For many dentists like Charlie, earning a salary as an associate is simply not enough. And, although not easy, the alternative of starting and running a squat practice began to appeal – even though many people told him it would be a difficult option.
‘With a squat, you have to be there every day and work around your clients. You have to be patient – and it’s a long haul. It is also important to have a good specialist dental accountant.’
Charlie, a firm believer in paying for specialist knowledge and services, reaped the benefits in the long term.
Of his venture, he is evidently proud of the lengths he and his siblings have gone to create a practice best suited to its location in St James Westminster. He says: ‘As a new dental business, I had to look at the locality and tailor its services. Every practice is unique – it is not a franchise like Mcdonald’s – and different clientele require a different approach. People in London often have high expectations and are time poor, which is why I have invested in the latest technology to ensure my practice can deliver first-class treatments quickly, safely and effectively.’
With minimally invasive dentistry at its heart, Charlie is proud of a practice that is paperless and that utilises the best in digital impression taking, treatment planning and an iPad endodontic system. This, he believes, will take the business to the next level.
‘Aesthetic dentistry is where the profession is going – everyone wants white and healthy smiles – but we do need to look at the long term and re-educate our patients if they are to sustain the cosmetic procedures they seek. We need to get them dentally fit first, before any aesthetic work is planned – and, for me, prevention is everything’.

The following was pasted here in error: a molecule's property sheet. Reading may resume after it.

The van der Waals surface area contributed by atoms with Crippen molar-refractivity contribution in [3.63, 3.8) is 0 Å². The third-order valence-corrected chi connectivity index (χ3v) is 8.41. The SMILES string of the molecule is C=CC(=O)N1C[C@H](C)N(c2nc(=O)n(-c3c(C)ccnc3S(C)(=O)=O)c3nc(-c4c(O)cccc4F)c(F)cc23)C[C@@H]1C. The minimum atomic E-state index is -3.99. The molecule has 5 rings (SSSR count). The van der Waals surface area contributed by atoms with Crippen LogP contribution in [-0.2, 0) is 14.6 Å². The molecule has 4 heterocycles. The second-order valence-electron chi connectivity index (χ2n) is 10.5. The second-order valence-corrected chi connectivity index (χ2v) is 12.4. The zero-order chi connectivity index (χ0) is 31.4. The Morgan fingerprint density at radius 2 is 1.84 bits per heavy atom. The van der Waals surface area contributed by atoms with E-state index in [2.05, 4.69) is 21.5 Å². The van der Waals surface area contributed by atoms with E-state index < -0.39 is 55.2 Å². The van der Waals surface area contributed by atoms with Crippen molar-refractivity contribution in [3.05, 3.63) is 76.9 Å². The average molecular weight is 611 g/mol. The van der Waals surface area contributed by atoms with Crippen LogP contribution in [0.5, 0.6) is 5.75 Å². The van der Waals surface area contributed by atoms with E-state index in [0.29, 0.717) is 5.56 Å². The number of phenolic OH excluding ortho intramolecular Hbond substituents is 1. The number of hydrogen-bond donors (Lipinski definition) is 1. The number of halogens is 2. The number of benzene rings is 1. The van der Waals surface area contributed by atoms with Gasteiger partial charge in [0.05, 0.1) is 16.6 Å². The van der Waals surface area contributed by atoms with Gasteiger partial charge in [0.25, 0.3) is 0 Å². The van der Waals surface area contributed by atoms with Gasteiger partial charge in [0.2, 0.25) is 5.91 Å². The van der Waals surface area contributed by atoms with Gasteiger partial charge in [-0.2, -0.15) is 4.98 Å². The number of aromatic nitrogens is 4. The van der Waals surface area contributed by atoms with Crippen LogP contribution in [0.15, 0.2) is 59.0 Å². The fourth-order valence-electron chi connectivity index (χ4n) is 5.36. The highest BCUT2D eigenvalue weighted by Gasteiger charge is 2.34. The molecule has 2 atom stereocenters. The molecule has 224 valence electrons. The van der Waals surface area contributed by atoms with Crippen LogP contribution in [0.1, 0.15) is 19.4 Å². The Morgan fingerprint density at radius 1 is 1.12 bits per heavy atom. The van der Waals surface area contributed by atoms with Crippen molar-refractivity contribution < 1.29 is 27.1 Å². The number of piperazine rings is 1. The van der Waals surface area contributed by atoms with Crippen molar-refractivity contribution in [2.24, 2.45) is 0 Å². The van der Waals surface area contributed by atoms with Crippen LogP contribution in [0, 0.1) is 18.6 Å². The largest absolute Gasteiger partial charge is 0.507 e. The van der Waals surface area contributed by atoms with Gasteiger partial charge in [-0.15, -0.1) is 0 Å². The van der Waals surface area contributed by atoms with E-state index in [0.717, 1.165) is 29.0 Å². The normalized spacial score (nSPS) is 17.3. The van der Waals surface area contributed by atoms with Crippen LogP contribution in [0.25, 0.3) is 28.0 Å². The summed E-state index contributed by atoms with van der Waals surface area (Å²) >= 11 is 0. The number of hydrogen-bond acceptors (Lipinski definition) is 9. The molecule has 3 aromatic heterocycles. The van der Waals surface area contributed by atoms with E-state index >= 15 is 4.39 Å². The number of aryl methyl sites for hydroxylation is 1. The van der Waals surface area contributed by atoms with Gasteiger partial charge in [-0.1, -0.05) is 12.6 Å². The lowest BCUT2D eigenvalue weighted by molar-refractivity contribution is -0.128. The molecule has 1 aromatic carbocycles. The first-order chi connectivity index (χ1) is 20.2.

As a new practice owner, Charlie views every day as a ‘school day’ and is on a continuous learning curve.
He says: ‘I need the best systems in place and will strive to improve upon them as well as meet and go beyond our KPIs. Our practice is paperless; we only do digital impressions, we use iPads and have invested in the latest technology. We utilise new tech and bring it into dentistry. Essentially, the treatments do not change but the way they are delivered does and I try hard to remain up to date.
‘In the beginning, you have to do everything yourself but, once you create a solid system, practice managers and the team can take over. I love clinical dentistry – it is my passion – and I am now slowly moving away from handling the administrative side to free up time to expand my skills. It’s a slow process but the on-going support from my family makes the difference.’
Charlie’s advice to others would be to contract out services, unless you have the skills and time to do them yourself.
He explains: ‘FTA made time to visit me and the whole team were very good. Even when I was calling them every day, they were very patient.’
So with 12 months’ experience already under his belt, what advice does he have for an associate considering a similar move into practice ownership?
‘Buying a practice takes time and running it is as a profitable business is hard work. But, if you want something, you need to make sacrifices, dedicate time to finding the right practice for you and invest in people who can provide support. Essentially, you also need a great team all working to their strengths in order to succeed.’